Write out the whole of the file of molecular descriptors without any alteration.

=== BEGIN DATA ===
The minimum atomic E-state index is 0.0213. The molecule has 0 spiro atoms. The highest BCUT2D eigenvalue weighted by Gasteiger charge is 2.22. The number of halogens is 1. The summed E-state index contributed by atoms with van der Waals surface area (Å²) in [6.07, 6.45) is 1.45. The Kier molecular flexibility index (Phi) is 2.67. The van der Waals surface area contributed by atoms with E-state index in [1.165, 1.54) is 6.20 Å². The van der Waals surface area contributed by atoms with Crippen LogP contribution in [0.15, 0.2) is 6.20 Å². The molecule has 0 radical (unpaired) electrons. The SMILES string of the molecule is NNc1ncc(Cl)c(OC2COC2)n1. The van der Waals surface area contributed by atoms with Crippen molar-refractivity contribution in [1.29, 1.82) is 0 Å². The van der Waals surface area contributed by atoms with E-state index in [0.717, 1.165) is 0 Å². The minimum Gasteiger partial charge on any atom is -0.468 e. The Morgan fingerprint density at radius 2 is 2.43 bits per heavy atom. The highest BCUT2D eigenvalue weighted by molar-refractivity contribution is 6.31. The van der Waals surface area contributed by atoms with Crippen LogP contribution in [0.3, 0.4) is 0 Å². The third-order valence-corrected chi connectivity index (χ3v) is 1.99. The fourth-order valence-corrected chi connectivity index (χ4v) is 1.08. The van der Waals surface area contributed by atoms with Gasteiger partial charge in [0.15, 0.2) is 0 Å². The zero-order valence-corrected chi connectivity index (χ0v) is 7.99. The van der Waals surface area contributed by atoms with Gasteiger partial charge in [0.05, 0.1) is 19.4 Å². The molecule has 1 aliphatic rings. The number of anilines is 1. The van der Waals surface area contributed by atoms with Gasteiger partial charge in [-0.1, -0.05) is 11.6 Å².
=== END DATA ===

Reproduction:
The minimum atomic E-state index is 0.0213. The molecule has 0 spiro atoms. The highest BCUT2D eigenvalue weighted by Gasteiger charge is 2.22. The number of halogens is 1. The summed E-state index contributed by atoms with van der Waals surface area (Å²) in [6.07, 6.45) is 1.45. The Kier molecular flexibility index (Phi) is 2.67. The van der Waals surface area contributed by atoms with E-state index in [1.165, 1.54) is 6.20 Å². The van der Waals surface area contributed by atoms with Crippen LogP contribution in [0.15, 0.2) is 6.20 Å². The molecule has 0 radical (unpaired) electrons. The SMILES string of the molecule is NNc1ncc(Cl)c(OC2COC2)n1. The van der Waals surface area contributed by atoms with Crippen molar-refractivity contribution in [1.29, 1.82) is 0 Å². The van der Waals surface area contributed by atoms with E-state index in [0.717, 1.165) is 0 Å². The minimum Gasteiger partial charge on any atom is -0.468 e. The Morgan fingerprint density at radius 2 is 2.43 bits per heavy atom. The highest BCUT2D eigenvalue weighted by molar-refractivity contribution is 6.31. The van der Waals surface area contributed by atoms with Crippen LogP contribution in [0.3, 0.4) is 0 Å². The third-order valence-corrected chi connectivity index (χ3v) is 1.99. The fourth-order valence-corrected chi connectivity index (χ4v) is 1.08. The van der Waals surface area contributed by atoms with Gasteiger partial charge in [0.15, 0.2) is 0 Å². The zero-order valence-corrected chi connectivity index (χ0v) is 7.99. The van der Waals surface area contributed by atoms with Gasteiger partial charge in [0.05, 0.1) is 19.4 Å². The molecule has 1 aliphatic rings. The number of anilines is 1. The van der Waals surface area contributed by atoms with Gasteiger partial charge in [-0.1, -0.05) is 11.6 Å².